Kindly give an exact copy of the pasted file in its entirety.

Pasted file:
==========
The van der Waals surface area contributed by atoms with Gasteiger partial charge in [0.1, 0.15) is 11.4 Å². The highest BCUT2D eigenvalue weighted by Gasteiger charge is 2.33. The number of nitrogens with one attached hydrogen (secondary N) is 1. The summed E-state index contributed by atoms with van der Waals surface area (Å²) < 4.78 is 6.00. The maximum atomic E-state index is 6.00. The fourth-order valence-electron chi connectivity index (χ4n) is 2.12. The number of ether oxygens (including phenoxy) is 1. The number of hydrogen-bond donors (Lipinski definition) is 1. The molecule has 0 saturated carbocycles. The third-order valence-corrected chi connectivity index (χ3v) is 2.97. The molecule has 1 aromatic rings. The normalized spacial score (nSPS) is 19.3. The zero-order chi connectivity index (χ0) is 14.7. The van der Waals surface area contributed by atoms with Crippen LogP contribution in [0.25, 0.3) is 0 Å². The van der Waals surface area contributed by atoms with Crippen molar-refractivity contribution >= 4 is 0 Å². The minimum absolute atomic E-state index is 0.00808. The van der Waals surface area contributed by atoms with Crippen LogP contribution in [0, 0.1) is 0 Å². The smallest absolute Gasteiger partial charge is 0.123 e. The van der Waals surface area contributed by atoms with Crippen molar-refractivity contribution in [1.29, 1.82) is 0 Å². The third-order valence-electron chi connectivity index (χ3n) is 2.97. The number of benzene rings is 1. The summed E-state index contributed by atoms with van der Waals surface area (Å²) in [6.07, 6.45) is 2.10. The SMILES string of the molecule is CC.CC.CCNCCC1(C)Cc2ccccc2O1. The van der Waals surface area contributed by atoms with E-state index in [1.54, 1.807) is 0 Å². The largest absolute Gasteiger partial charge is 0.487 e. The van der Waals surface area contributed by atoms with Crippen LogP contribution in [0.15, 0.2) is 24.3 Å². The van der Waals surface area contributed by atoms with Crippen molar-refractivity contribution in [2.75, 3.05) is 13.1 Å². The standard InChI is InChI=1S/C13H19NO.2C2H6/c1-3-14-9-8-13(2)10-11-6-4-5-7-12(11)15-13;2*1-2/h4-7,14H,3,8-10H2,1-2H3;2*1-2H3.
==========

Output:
The van der Waals surface area contributed by atoms with Gasteiger partial charge in [0.1, 0.15) is 11.4 Å². The highest BCUT2D eigenvalue weighted by Gasteiger charge is 2.33. The number of nitrogens with one attached hydrogen (secondary N) is 1. The summed E-state index contributed by atoms with van der Waals surface area (Å²) < 4.78 is 6.00. The maximum atomic E-state index is 6.00. The fourth-order valence-electron chi connectivity index (χ4n) is 2.12. The number of ether oxygens (including phenoxy) is 1. The number of hydrogen-bond donors (Lipinski definition) is 1. The molecule has 0 saturated carbocycles. The third-order valence-corrected chi connectivity index (χ3v) is 2.97. The molecule has 1 aromatic rings. The normalized spacial score (nSPS) is 19.3. The zero-order chi connectivity index (χ0) is 14.7. The van der Waals surface area contributed by atoms with Crippen LogP contribution in [0.25, 0.3) is 0 Å². The van der Waals surface area contributed by atoms with Crippen molar-refractivity contribution >= 4 is 0 Å². The minimum absolute atomic E-state index is 0.00808. The van der Waals surface area contributed by atoms with Crippen LogP contribution in [0, 0.1) is 0 Å². The smallest absolute Gasteiger partial charge is 0.123 e. The van der Waals surface area contributed by atoms with Crippen molar-refractivity contribution in [1.29, 1.82) is 0 Å². The third-order valence-electron chi connectivity index (χ3n) is 2.97. The number of benzene rings is 1. The summed E-state index contributed by atoms with van der Waals surface area (Å²) in [6.07, 6.45) is 2.10. The SMILES string of the molecule is CC.CC.CCNCCC1(C)Cc2ccccc2O1. The van der Waals surface area contributed by atoms with E-state index in [1.54, 1.807) is 0 Å². The largest absolute Gasteiger partial charge is 0.487 e. The van der Waals surface area contributed by atoms with Crippen LogP contribution in [0.15, 0.2) is 24.3 Å². The van der Waals surface area contributed by atoms with Crippen molar-refractivity contribution in [2.75, 3.05) is 13.1 Å². The standard InChI is InChI=1S/C13H19NO.2C2H6/c1-3-14-9-8-13(2)10-11-6-4-5-7-12(11)15-13;2*1-2/h4-7,14H,3,8-10H2,1-2H3;2*1-2H3.